The locks are the tallest structures in the world at the time. “The lock chambers are 1,000 feet long, 110 feet wide, and 41 feet deep.” (Encyclopedia Britannica) They are as three times as all as the Statue of liberty. The gates weigh 700 tons and the chambers have 10 ton culverts to let the water in and out. Fifteen hundred motors are used to open and close the gates. All of the electricity is generated by the from the Damn on the Chagres. Cable cars pull ships through the locks using this same power source.

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The Spanish first propose a survey of panama for canal purposes The French begin to build/dig the panama canalThe French Pull out of Panama because of financial reasonsThe U.S signs a treat giving them rights to buildThe united States starts out with failures John Wallace QuitsJohn Stevens takes over and has much success, but quits mysteriously George Goethals takes over and completes the canal

The first and most important construction is a safe and livable place for the workers of the Panama Canal. The most important part of this is the elimination of Yellow Fever. Dr. William Gorgous knows that “Stegomyia fasciata, an adult female” (McCullough 429) is the cause of yellow fever. John Wallace denies Dr. Gorgous the money to take the necessary measures to eliminate Yellow Fever. Even though the technology existed there is no money at this point to solve the problem.

When John Stevens takes charge he allocates the money to clean up the Yellow Fever problem. In A Man, A Plan, A Canal, Panama it is stated that swamps are drained, housing is fumigated, bush is cleared, oil is sprayed, and one hundred and twenty tons of pesticide is purchased.

The removal of the dirt is a large problem for the construction of the canal. When the canal was finished approximately 262,000,000 cubic yards of dirt and were removed. Stevens had no intention of making the canal sea level. To remove that much greater amount of dirt would be a nearly impossible task.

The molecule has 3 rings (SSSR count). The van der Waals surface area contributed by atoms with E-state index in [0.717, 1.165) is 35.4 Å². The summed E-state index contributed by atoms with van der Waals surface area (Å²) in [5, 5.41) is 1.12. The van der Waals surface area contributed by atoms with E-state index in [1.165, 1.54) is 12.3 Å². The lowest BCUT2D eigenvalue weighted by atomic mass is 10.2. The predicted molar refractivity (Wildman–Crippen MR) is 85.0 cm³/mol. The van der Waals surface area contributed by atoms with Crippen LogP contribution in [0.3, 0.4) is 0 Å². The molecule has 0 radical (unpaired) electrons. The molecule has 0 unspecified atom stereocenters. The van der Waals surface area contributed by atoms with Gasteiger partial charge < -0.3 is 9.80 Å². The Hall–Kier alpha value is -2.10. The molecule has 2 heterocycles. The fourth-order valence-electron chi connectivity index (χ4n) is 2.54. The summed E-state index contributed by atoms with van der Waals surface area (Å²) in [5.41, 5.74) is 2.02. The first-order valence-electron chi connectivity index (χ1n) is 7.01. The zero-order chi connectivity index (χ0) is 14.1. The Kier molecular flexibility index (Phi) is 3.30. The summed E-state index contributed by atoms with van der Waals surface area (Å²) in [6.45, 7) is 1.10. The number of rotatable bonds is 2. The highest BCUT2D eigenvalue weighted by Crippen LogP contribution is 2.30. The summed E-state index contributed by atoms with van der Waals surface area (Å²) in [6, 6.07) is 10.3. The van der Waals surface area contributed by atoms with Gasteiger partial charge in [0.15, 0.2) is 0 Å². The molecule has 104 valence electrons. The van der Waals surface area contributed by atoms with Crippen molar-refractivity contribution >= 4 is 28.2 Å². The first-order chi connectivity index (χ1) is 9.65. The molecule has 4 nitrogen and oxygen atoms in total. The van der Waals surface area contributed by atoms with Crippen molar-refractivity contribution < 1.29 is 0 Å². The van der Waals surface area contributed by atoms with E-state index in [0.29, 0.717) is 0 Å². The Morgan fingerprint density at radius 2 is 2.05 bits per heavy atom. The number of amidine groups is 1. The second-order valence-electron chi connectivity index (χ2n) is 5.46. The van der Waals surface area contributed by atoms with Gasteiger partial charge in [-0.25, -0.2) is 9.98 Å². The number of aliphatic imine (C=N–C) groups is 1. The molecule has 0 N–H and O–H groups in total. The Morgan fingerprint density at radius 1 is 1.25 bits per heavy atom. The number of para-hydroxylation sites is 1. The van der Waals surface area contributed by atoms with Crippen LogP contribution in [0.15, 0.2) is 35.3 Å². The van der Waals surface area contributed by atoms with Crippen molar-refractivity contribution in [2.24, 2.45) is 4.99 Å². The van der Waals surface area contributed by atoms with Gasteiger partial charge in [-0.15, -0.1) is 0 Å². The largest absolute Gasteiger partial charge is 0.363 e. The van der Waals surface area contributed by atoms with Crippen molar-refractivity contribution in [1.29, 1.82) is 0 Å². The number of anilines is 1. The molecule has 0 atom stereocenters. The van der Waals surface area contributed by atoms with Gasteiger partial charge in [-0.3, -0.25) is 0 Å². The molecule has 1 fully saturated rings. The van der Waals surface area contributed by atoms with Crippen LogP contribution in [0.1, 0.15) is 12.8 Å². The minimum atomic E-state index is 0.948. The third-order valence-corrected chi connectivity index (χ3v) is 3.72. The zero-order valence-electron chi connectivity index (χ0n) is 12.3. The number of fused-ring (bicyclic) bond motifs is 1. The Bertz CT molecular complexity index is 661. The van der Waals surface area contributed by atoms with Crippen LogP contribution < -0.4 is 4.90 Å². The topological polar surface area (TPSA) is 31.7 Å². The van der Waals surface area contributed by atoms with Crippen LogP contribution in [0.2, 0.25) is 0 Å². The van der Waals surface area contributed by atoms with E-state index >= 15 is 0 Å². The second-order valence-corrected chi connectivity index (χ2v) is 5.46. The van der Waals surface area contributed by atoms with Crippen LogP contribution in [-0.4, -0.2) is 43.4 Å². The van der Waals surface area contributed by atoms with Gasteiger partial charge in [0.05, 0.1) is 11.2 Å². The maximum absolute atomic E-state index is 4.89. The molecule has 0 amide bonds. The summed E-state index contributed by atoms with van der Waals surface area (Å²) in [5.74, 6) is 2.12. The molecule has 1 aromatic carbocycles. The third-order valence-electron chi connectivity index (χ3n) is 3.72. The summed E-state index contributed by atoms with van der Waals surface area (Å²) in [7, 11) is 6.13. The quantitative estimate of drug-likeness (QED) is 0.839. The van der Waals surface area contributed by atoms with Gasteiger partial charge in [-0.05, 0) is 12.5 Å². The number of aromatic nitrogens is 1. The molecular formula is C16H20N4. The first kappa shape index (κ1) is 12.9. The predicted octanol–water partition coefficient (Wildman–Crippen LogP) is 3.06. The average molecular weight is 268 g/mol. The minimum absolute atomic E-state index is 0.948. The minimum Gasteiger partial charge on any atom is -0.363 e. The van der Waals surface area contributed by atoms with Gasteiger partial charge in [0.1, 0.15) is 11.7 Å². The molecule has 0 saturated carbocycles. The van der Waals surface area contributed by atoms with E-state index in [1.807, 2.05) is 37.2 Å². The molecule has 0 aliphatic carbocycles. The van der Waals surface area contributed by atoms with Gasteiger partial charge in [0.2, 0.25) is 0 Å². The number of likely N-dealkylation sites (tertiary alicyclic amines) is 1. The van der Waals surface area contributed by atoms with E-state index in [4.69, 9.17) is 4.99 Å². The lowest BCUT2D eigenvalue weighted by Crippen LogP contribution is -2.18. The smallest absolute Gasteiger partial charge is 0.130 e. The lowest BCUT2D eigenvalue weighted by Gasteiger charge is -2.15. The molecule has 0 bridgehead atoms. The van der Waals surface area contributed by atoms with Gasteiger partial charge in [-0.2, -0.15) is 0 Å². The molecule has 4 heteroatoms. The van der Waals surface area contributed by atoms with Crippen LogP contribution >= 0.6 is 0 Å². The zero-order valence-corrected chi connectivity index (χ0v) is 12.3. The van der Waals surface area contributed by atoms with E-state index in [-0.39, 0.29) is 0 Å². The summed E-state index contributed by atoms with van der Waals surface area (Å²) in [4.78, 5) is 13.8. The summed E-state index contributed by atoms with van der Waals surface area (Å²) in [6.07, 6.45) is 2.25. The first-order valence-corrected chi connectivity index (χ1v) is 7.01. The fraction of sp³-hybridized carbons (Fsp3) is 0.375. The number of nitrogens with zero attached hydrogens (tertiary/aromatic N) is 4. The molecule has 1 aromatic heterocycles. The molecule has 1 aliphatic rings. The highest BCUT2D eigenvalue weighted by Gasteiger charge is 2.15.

Thousands of large Steam shovels were worked around the clock. Stevens built a system of railroads to remove the dirt being dug by mostly by these steam shovels. This kept the steam shovels working at all times without having to wait for the soil to be removed. The tracks were often moved with the use of people and a machine developed solely for the task. The flat open train cars were emptied by the use of a large wedge powered by the locomotive engine. This allowed the freight cars to be unloaded swiftly. To build Gatun Lake the workers need to damn the Chagres. Much of the railroaded dirt was dumped in this area to damn the river. Even with this efficient system of dirt removal there was significant problem of landslides. The angle of repose was never achieved in the entire canal and there are landslides even today. These landslides buried lots of equipment and slowed progress. United States uncovered a lot of French equipment including steam shovels and tug boats.

Because of the terrain it was not always so simple to just dig with the use of steam shovels dynamite had to be used. “Construction of the canal would consume more than 61,000,000 pounds of dynamite, a greater amount of explosive energy than had been expended in all the nations wars until that time.” (McCullough 545) Dynamite was often drilled into the rocks to help excavate areas. Because of panamas climate the dynamite would often become unstable and explode prematurely.